STATE HOUSE NEWS SERVICE
DESPITE THE OBJECTIONS of Attorney General Maura Healey, the Baker administration, and local advocacy groups, federal regulators approved the transfer of the Pilgrim Nuclear Power Station license to a company that plans to decommission the plant on an “accelerated basis.”
Entergy, which bought the Plymouth plant from Boston Edison in 1999, is selling it to Holtec International, and the Nuclear Regulatory Commission has been reviewing the requested license transfer since last year. The NRC approved the transfer Friday, announcing that Holtec International will be the owner of the plant and that its subsidary Holtec Decommissioning International will serve as the decommissioning operator.
The NRC said its order approving the license transfer is effective immediately but that the transfer will not actually take place until the sale of the plant is finalized. The transfer includes the dry cask spent fuel storage installation at Pilgrim.
The plant, which employed about 600 people and had been generating about 680 megawatts of electricity per year since coming online in 1972, permanently ceased operations May 31.
“We thank all of our employees at Pilgrim for their dedication and service over many decades, and we wish the best to all of those who are transitioning to work on decommissioning the Pilgrim nuclear facility,” Entergy Chairman and Chief Executive Officer Leo Denault said in a statement. “Community stakeholders and transitioning employees will benefit from a facility that is promptly dismantled and decommissioned safely.”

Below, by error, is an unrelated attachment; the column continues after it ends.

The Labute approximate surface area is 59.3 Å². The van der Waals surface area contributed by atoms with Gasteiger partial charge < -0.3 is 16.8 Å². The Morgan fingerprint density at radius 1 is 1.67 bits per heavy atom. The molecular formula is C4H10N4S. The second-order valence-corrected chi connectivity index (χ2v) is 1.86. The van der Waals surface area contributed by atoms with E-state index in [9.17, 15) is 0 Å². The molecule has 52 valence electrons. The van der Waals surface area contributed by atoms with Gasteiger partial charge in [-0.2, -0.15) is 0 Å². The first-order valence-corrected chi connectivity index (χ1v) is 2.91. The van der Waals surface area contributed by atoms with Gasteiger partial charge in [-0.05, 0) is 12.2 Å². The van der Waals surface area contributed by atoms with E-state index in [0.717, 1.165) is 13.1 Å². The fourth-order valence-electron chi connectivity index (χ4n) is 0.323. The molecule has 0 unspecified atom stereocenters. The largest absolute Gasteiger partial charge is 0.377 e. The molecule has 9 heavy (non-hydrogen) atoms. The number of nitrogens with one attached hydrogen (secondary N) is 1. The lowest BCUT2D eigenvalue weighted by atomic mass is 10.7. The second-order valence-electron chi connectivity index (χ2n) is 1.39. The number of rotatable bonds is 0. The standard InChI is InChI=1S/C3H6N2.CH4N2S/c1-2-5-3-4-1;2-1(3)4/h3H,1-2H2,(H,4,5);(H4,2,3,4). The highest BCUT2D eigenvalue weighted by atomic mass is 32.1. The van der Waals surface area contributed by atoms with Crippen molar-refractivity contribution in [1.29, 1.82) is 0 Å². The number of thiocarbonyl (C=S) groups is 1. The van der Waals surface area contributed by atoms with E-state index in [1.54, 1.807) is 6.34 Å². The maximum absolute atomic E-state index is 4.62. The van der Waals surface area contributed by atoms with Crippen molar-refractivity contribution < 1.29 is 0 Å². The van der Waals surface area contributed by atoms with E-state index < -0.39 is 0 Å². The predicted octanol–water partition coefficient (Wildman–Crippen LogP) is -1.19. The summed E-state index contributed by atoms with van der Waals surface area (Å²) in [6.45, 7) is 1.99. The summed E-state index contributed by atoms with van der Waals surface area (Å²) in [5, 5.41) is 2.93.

The approval comes as Healey, Baker’s energy and environment secretariat, and members of the state’s Congressional delegation mounted an effort to block the transfer until the NRC held a full hearing on concerns over Holtec’s ability to safely decommission the nuclear plant, the company’s financial stability, and its alleged involvement in a kickback scheme.
“The Commonwealth does not believe that Holtec has met the NRC’s financial and technical qualification requirements for license transfer approval,” Healey’s office wrote to the NRC this week. “Indeed, the Commonwealth has serious concerns about Holtec’s financial and technical capacity to complete the work at Pilgrm. At a minimum, this history requires a heightened degree of scrutiny by the NRC and its staff.”
The NRC did not respond to inquiries Thursday about the status of the Pilgrim license transfer application. In a release Friday morning, the agency said it issued the order on Thursday. It also refuted the attorney general’s argument.
“In reviewing the license transfer application, the NRC staff considered the Holtec and HDI technical and financial qualifications, the adequacy of Pilgrim’s decommissioning trust funds to complete the radiological decommissioning of the plant, and the adequacy of plans to manage the onsite storage of spent nuclear fuel until it can be removed for storage or disposal elsewhere,” NRC said in the release. “The staff concluded that Holtec and HDI met the regulatory, legal, technical and financial requirements necessary to qualify as licensees.”
On Friday, Healey’s office said it will review the options it still has to rectify what it called a “misguided decision” by the federal regulators.